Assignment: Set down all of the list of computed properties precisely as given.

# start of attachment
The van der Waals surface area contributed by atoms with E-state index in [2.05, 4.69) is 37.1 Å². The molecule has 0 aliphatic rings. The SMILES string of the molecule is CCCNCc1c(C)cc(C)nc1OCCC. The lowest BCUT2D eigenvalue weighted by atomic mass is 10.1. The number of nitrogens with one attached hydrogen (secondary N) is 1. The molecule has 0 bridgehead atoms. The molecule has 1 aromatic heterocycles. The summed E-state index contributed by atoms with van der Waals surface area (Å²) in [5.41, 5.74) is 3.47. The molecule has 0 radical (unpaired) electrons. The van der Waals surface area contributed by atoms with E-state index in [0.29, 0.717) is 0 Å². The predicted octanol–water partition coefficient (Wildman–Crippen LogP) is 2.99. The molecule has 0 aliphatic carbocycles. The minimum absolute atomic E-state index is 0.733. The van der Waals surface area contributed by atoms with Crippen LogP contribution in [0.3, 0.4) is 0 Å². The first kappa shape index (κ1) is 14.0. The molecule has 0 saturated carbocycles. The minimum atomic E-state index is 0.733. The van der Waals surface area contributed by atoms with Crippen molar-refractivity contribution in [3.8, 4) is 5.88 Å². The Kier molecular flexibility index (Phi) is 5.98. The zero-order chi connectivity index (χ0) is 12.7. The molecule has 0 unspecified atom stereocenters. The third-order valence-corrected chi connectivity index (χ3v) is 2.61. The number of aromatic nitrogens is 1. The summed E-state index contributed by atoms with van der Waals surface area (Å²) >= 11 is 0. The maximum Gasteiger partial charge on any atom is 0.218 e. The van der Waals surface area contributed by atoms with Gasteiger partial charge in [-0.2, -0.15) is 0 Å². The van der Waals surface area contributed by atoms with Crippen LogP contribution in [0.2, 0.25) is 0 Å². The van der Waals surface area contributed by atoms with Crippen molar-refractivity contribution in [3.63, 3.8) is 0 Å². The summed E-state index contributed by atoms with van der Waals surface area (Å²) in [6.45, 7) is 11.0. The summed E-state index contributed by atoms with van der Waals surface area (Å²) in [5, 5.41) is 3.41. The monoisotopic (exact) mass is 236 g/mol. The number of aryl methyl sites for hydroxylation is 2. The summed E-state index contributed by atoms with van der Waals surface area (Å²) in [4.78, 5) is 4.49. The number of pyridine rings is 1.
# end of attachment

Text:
The van der Waals surface area contributed by atoms with E-state index in [2.05, 4.69) is 37.1 Å². The molecule has 0 aliphatic rings. The SMILES string of the molecule is CCCNCc1c(C)cc(C)nc1OCCC. The lowest BCUT2D eigenvalue weighted by atomic mass is 10.1. The number of nitrogens with one attached hydrogen (secondary N) is 1. The molecule has 0 bridgehead atoms. The molecule has 1 aromatic heterocycles. The summed E-state index contributed by atoms with van der Waals surface area (Å²) in [5.41, 5.74) is 3.47. The molecule has 0 radical (unpaired) electrons. The van der Waals surface area contributed by atoms with E-state index in [0.29, 0.717) is 0 Å². The predicted octanol–water partition coefficient (Wildman–Crippen LogP) is 2.99. The molecule has 0 aliphatic carbocycles. The minimum absolute atomic E-state index is 0.733. The van der Waals surface area contributed by atoms with Crippen LogP contribution in [0.3, 0.4) is 0 Å². The first kappa shape index (κ1) is 14.0. The molecule has 0 saturated carbocycles. The minimum atomic E-state index is 0.733. The van der Waals surface area contributed by atoms with Crippen molar-refractivity contribution in [3.8, 4) is 5.88 Å². The Kier molecular flexibility index (Phi) is 5.98. The zero-order chi connectivity index (χ0) is 12.7. The molecule has 0 unspecified atom stereocenters. The third-order valence-corrected chi connectivity index (χ3v) is 2.61. The number of aromatic nitrogens is 1. The summed E-state index contributed by atoms with van der Waals surface area (Å²) >= 11 is 0. The maximum Gasteiger partial charge on any atom is 0.218 e. The van der Waals surface area contributed by atoms with Gasteiger partial charge in [-0.2, -0.15) is 0 Å². The van der Waals surface area contributed by atoms with Crippen LogP contribution in [0.2, 0.25) is 0 Å². The van der Waals surface area contributed by atoms with Crippen molar-refractivity contribution in [3.63, 3.8) is 0 Å². The summed E-state index contributed by atoms with van der Waals surface area (Å²) in [6.45, 7) is 11.0. The summed E-state index contributed by atoms with van der Waals surface area (Å²) in [5, 5.41) is 3.41. The monoisotopic (exact) mass is 236 g/mol. The number of aryl methyl sites for hydroxylation is 2. The summed E-state index contributed by atoms with van der Waals surface area (Å²) in [4.78, 5) is 4.49. The number of pyridine rings is 1.